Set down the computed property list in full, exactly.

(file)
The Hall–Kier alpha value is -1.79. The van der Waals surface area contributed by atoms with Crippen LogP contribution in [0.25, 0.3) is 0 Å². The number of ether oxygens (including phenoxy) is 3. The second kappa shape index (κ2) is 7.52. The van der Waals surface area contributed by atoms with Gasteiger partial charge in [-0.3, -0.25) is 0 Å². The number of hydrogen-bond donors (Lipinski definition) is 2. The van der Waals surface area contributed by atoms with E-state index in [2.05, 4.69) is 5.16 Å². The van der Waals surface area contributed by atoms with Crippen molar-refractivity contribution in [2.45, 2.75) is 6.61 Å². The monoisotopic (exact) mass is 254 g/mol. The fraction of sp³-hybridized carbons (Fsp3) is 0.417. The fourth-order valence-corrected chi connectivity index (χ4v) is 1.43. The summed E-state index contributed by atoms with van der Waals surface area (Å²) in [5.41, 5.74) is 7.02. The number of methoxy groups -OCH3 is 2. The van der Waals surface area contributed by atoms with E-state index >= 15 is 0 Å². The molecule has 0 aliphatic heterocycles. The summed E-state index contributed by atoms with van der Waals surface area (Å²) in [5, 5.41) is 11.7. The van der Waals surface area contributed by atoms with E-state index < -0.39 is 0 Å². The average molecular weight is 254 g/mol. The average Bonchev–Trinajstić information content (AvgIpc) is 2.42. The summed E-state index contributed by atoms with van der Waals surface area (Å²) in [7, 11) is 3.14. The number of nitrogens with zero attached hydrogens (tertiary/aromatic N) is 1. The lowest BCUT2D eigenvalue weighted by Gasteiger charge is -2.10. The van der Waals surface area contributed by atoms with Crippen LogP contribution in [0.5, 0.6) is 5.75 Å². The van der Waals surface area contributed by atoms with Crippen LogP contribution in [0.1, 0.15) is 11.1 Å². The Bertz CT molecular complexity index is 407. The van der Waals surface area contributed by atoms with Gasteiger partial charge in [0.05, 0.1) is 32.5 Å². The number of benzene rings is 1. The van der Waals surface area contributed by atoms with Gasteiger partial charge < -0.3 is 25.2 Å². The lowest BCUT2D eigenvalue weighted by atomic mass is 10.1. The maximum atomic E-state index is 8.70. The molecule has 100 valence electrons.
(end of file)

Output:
The Hall–Kier alpha value is -1.79. The van der Waals surface area contributed by atoms with Crippen LogP contribution in [0.25, 0.3) is 0 Å². The number of ether oxygens (including phenoxy) is 3. The second kappa shape index (κ2) is 7.52. The van der Waals surface area contributed by atoms with Gasteiger partial charge in [-0.3, -0.25) is 0 Å². The number of hydrogen-bond donors (Lipinski definition) is 2. The van der Waals surface area contributed by atoms with E-state index in [2.05, 4.69) is 5.16 Å². The van der Waals surface area contributed by atoms with Crippen molar-refractivity contribution in [2.45, 2.75) is 6.61 Å². The monoisotopic (exact) mass is 254 g/mol. The fraction of sp³-hybridized carbons (Fsp3) is 0.417. The fourth-order valence-corrected chi connectivity index (χ4v) is 1.43. The summed E-state index contributed by atoms with van der Waals surface area (Å²) in [5.41, 5.74) is 7.02. The number of methoxy groups -OCH3 is 2. The van der Waals surface area contributed by atoms with E-state index >= 15 is 0 Å². The molecule has 0 aliphatic heterocycles. The summed E-state index contributed by atoms with van der Waals surface area (Å²) in [5, 5.41) is 11.7. The van der Waals surface area contributed by atoms with E-state index < -0.39 is 0 Å². The average molecular weight is 254 g/mol. The average Bonchev–Trinajstić information content (AvgIpc) is 2.42. The summed E-state index contributed by atoms with van der Waals surface area (Å²) in [7, 11) is 3.14. The number of nitrogens with zero attached hydrogens (tertiary/aromatic N) is 1. The lowest BCUT2D eigenvalue weighted by Gasteiger charge is -2.10. The van der Waals surface area contributed by atoms with Crippen LogP contribution in [0.5, 0.6) is 5.75 Å². The van der Waals surface area contributed by atoms with Crippen LogP contribution in [0.1, 0.15) is 11.1 Å². The Bertz CT molecular complexity index is 407. The van der Waals surface area contributed by atoms with Gasteiger partial charge in [0.05, 0.1) is 32.5 Å². The number of benzene rings is 1. The van der Waals surface area contributed by atoms with Gasteiger partial charge < -0.3 is 25.2 Å². The lowest BCUT2D eigenvalue weighted by atomic mass is 10.1. The maximum atomic E-state index is 8.70. The molecule has 100 valence electrons.